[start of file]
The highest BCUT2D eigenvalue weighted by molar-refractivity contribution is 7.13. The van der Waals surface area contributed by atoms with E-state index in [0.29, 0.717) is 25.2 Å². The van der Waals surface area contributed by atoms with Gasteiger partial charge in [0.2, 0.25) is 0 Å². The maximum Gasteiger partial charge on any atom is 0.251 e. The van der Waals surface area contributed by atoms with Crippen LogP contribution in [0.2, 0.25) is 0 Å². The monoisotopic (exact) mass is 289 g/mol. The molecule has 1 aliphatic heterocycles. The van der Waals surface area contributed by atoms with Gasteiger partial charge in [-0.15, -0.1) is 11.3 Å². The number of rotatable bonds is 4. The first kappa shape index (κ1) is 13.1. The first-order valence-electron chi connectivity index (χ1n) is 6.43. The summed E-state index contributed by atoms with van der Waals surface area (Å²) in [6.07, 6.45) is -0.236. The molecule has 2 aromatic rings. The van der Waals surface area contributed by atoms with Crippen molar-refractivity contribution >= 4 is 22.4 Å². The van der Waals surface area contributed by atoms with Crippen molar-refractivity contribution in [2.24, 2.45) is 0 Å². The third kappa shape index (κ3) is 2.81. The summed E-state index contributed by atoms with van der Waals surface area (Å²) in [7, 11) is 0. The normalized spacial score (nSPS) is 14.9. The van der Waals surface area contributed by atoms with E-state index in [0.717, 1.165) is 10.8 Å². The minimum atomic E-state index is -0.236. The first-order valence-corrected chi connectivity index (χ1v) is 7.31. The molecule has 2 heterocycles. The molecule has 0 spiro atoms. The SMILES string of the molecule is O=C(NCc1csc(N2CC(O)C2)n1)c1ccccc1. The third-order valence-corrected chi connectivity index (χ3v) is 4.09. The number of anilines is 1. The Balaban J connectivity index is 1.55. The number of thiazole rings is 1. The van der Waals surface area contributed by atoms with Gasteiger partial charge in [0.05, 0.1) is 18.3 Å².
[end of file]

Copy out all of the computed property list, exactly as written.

The highest BCUT2D eigenvalue weighted by molar-refractivity contribution is 7.13. The van der Waals surface area contributed by atoms with E-state index in [0.29, 0.717) is 25.2 Å². The van der Waals surface area contributed by atoms with Gasteiger partial charge in [0.2, 0.25) is 0 Å². The maximum Gasteiger partial charge on any atom is 0.251 e. The van der Waals surface area contributed by atoms with Crippen LogP contribution in [0.2, 0.25) is 0 Å². The monoisotopic (exact) mass is 289 g/mol. The molecule has 1 aliphatic heterocycles. The van der Waals surface area contributed by atoms with Gasteiger partial charge in [-0.15, -0.1) is 11.3 Å². The number of rotatable bonds is 4. The first kappa shape index (κ1) is 13.1. The first-order valence-electron chi connectivity index (χ1n) is 6.43. The summed E-state index contributed by atoms with van der Waals surface area (Å²) in [6.07, 6.45) is -0.236. The molecule has 2 aromatic rings. The van der Waals surface area contributed by atoms with Crippen molar-refractivity contribution >= 4 is 22.4 Å². The van der Waals surface area contributed by atoms with Crippen molar-refractivity contribution in [2.24, 2.45) is 0 Å². The third kappa shape index (κ3) is 2.81. The summed E-state index contributed by atoms with van der Waals surface area (Å²) in [7, 11) is 0. The normalized spacial score (nSPS) is 14.9. The van der Waals surface area contributed by atoms with E-state index in [0.717, 1.165) is 10.8 Å². The minimum atomic E-state index is -0.236. The first-order valence-corrected chi connectivity index (χ1v) is 7.31. The molecule has 2 heterocycles. The molecule has 0 spiro atoms. The SMILES string of the molecule is O=C(NCc1csc(N2CC(O)C2)n1)c1ccccc1. The third-order valence-corrected chi connectivity index (χ3v) is 4.09. The number of anilines is 1. The Balaban J connectivity index is 1.55. The number of thiazole rings is 1. The van der Waals surface area contributed by atoms with Gasteiger partial charge in [0.05, 0.1) is 18.3 Å².